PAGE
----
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Kirstie Alley Lashes Out At Leah Remini For Doubting Scientology

Former King of Queens star Leah Remini's departure from the Church of Scientology has garnered explicit criticism from her friend — well, former friend — Kristie Alley. Citing the separation as a result of "years of interrogations and thought modifications," Remini had been one of the Church's most famous and outspoken members. Upon hearing that Remini was parting ways with the Xenu establishment, Kristie Alley took to Twitter and ripped her former friend, saying:

 

Woah! Slow down. Talk about intolerance of an individual to practice his or her own beliefs. Alley's lashing-out is only one example of the cultish behaviors and tendencies members of the Church of Scientology exhibit.

Founded in 1952 by science fiction writer L. Ron Hubbard, Scientology is a religion that teaches its members that people are immortal creatures who have lost their true nature. Among its many bizarre teachings, the Church asserts that human souls have been reincarnated on Earth after having once lived on other planets. The related lessons and edification are not offered to their members until they have donated large sums of money to the Church. Referred to above, Xenu is the dictator of the "Galactic Confederacy" who brought billions of his people to Earth, collected them around volcanoes, and then destroyed them using hydrogen bombs. All of this apparently took place 75 million years ago. The teachings of Xenu are considered sacred and only divulged to the most senior members of the Church who have reached the level of O.T III, or Wall of Fire. Only then are members allowed to read the secret writings of the Church's founder. Scientology has been associated with brainwashing and defrauding its members in addition to harassing its critics.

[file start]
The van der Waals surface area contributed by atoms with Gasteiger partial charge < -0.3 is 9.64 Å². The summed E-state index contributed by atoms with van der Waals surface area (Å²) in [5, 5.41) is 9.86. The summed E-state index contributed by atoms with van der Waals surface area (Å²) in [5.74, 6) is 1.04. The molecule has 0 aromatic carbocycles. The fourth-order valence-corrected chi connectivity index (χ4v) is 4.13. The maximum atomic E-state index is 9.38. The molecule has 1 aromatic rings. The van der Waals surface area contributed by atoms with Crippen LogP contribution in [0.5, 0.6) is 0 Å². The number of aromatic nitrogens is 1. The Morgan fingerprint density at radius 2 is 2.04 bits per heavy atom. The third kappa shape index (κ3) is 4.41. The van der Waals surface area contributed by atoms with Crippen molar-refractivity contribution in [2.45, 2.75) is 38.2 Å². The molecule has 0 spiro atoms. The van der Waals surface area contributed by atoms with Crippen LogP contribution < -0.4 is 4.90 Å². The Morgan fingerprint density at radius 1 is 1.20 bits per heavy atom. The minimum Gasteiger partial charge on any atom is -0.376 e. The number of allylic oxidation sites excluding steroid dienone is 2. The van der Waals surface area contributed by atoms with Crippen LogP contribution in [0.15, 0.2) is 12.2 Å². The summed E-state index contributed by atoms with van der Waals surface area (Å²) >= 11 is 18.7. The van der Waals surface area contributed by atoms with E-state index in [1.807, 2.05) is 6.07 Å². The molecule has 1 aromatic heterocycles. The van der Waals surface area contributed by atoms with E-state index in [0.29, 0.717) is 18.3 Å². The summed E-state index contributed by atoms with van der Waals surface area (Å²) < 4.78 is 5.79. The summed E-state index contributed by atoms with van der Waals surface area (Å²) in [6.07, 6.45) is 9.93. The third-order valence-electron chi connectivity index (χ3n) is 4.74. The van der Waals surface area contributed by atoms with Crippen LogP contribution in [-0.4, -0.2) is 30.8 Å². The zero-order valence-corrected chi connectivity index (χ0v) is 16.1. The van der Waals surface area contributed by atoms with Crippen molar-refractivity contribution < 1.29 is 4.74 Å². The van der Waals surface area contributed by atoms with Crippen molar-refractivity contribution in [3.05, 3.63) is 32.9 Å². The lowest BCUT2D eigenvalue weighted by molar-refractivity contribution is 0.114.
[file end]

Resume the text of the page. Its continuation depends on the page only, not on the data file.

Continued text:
The Church is no stranger to controversy. Both of Tom Cruise's former wives, Nicole Kidman and Katie Holmes, defected from the Church. A recent report divulged that when Cruise's ex-girlfriend Penèlope Cruz was dismissed by Church leader David Miscavige for being "unwilling to forsake her Buddhist beliefs," he began "an elaborate auditioning process … to find [Cruise] a drop-dead-beautiful true believer to share his life."

The followers of Scientology have always displayed cultish actions towards non-believers. The video is evidence enough:

One of the most curious cases that brought immense attention to the Church occurred in 1994. While in the care of Flag Service Organization, a branch of the Church of the Scientology, Lisa Mcpherson died of a pulmonary embolism. The Church was charged with several felonies including negligent homicide. While the charges were eventually dismissed, a civil suit filed against the Church was settled in 2004.

The fixation on secrecy and strange rituals has drawn great attention to Scientology. If critics question their beliefs, the Church is not hesitant to be vocal or radical in response. Kirstie's comments about her former friend seem to typify that very quality.

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